Naturally, in keeping with his mature character, her husband decided to let his performance speak for itself. “All that stuff, you can talk throughout the week, but at the end of the day it’s a football game. You have to go out there and play it,” Mahomes said in midweek. “So we believe in just going (and) showing up on Sunday, playing our best football and seeing what happens.”
What happened was this: Mahomes not playing his best football but still winning on one foot. It didn’t take him long after the victory, in his CBS interview with Jim Nantz, to play to the adoring crowd. “I don’t know. Is this thing still called Arrowhead?” he said, not bothering to mention Hilton had committed a key pass interference penalty in the final minutes. Next up was his close friend and favorite receiving target, fellow future Hall of Famer Travis Kelce, grabbing the microphone.
“Burrowhead, my ass!” he said.
Then Mahomes took a shot at Burrow. “I don’t think we have any cigars, but we’ll be ready to go in the Super Bowl,” he said, before doubling down with another Burrowhead reference: “We showed this place is Arrowhead, not Burrowhead.” As Nantz tried to rush Kelce with network programming waiting, Kelce channeled the Rock, screaming, “I’ve got some wise words for that Cincinnati mayor. Know your role and shut your mouth, you jabroni.”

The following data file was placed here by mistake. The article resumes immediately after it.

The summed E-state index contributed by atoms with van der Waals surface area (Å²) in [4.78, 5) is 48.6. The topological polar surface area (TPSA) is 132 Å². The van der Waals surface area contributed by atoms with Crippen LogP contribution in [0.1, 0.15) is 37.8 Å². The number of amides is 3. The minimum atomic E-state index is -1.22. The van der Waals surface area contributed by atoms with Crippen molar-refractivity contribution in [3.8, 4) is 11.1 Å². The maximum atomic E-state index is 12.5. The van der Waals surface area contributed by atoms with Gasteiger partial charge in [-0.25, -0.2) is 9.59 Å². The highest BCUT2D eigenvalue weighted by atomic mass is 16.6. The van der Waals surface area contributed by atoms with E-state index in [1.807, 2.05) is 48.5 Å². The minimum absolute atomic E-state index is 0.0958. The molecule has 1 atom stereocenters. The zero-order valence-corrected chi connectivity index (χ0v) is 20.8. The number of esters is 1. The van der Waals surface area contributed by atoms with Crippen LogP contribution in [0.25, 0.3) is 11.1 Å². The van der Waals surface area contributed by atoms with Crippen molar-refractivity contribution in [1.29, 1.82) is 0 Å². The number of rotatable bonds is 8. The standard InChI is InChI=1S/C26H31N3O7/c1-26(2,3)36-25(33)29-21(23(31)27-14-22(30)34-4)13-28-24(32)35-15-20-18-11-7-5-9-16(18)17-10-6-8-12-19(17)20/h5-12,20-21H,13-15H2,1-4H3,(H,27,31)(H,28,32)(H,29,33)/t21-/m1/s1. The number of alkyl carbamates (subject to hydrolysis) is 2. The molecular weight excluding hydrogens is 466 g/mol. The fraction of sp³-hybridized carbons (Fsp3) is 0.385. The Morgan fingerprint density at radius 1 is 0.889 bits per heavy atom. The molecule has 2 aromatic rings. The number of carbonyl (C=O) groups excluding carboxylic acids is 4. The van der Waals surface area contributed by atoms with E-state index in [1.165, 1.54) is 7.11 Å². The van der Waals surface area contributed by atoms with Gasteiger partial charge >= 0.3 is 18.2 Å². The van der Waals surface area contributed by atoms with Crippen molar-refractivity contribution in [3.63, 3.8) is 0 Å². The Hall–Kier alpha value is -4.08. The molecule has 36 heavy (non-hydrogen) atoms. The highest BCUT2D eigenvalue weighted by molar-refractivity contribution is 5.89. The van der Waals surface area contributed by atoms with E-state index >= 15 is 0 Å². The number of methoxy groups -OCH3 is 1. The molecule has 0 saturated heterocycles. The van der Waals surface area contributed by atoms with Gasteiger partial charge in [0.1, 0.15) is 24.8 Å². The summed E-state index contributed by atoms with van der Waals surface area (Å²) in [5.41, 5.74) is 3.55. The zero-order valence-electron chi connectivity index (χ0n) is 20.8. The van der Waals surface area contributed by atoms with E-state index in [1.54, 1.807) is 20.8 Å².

Let his teammates chirp. Mahomes continues to ooze dignity and poise far beyond his 27 years. Burrow is the one often compared to Brady. But who spoke to the seven-time champion during the week? “I talked to Tom a little bit, I have a good relationship with him now and he gives me a lot of advice,” Mahomes said. “Why would you not want to learn from the G.O.A.T.? Any time anybody like that wants to give me advice, I’ll take it in. It’s cool to see the guys you’ve watched growing up, your whole life, be able to talk to you.”